Ringfence could hike bank costs and end free current accounts

 
Tim Wallace
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SPLITTING up retail banks from their investment arms could end up costing consumers dearly, as it would end the subsidies given to current accounts from other parts of banking groups, think tank Policy Exchange warned today.

The ringfence could mean the end of free banking, with customers instead being charged by lenders to use their current accounts, it added.

Ringfencing was proposed in the Vickers Report and backed up by the Parliamentary Commission on Banking Standards, and will be beefed up with the threat to fully split up any bank which tries to undermine the restrictions.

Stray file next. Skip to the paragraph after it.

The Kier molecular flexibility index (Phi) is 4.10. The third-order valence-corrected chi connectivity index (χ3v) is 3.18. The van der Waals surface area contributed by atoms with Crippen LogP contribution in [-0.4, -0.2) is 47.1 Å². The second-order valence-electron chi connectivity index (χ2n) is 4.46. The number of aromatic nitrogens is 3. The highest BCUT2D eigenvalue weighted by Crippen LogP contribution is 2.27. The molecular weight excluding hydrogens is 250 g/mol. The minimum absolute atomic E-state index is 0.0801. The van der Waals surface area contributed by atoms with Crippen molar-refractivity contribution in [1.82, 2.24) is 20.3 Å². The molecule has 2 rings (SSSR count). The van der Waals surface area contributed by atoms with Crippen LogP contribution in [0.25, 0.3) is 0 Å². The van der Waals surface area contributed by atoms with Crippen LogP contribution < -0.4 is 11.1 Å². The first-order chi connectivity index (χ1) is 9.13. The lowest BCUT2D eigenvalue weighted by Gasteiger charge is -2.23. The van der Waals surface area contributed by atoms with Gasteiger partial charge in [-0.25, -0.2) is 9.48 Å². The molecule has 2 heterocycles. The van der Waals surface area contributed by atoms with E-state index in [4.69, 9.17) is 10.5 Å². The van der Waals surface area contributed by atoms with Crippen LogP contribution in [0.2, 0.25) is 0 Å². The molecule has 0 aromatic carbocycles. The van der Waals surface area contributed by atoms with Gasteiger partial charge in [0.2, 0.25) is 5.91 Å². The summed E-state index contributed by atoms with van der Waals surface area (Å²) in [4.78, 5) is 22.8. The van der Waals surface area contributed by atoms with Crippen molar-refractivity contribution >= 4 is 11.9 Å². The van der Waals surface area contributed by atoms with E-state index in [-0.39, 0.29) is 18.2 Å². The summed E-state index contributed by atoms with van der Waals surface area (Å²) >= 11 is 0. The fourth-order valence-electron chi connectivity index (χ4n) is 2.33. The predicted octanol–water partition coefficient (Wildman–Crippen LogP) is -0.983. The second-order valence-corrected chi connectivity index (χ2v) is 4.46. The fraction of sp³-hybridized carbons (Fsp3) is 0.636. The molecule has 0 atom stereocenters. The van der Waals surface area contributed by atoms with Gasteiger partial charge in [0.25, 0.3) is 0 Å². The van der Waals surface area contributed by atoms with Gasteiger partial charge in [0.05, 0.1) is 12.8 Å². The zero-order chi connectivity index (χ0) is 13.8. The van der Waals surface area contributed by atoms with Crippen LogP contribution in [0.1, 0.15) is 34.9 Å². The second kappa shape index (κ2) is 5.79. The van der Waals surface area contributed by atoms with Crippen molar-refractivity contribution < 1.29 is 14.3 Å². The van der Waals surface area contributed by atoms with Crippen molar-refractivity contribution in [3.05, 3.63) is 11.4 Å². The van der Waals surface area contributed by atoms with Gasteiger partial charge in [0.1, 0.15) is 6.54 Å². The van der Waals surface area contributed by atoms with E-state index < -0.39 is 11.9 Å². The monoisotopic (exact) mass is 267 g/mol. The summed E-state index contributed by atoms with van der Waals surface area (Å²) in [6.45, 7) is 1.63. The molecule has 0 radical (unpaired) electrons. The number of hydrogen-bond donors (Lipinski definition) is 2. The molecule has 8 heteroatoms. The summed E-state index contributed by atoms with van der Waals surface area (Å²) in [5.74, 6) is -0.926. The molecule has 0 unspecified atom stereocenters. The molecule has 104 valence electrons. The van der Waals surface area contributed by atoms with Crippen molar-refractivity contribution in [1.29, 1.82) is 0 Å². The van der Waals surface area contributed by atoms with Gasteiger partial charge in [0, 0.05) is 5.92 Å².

The aim is to stop the culture in the investment banks seeping into retail banks, as well as making sure retail customers are not harmed by investment banking crises.

But the report argues it will be so costly to banks that they will have to find new sources of revenue, such as charging normal customers.

The think tank also wants the ringfence to be made more flexible, arguing it makes it difficult to serve small firms and rich individuals with complex financial needs.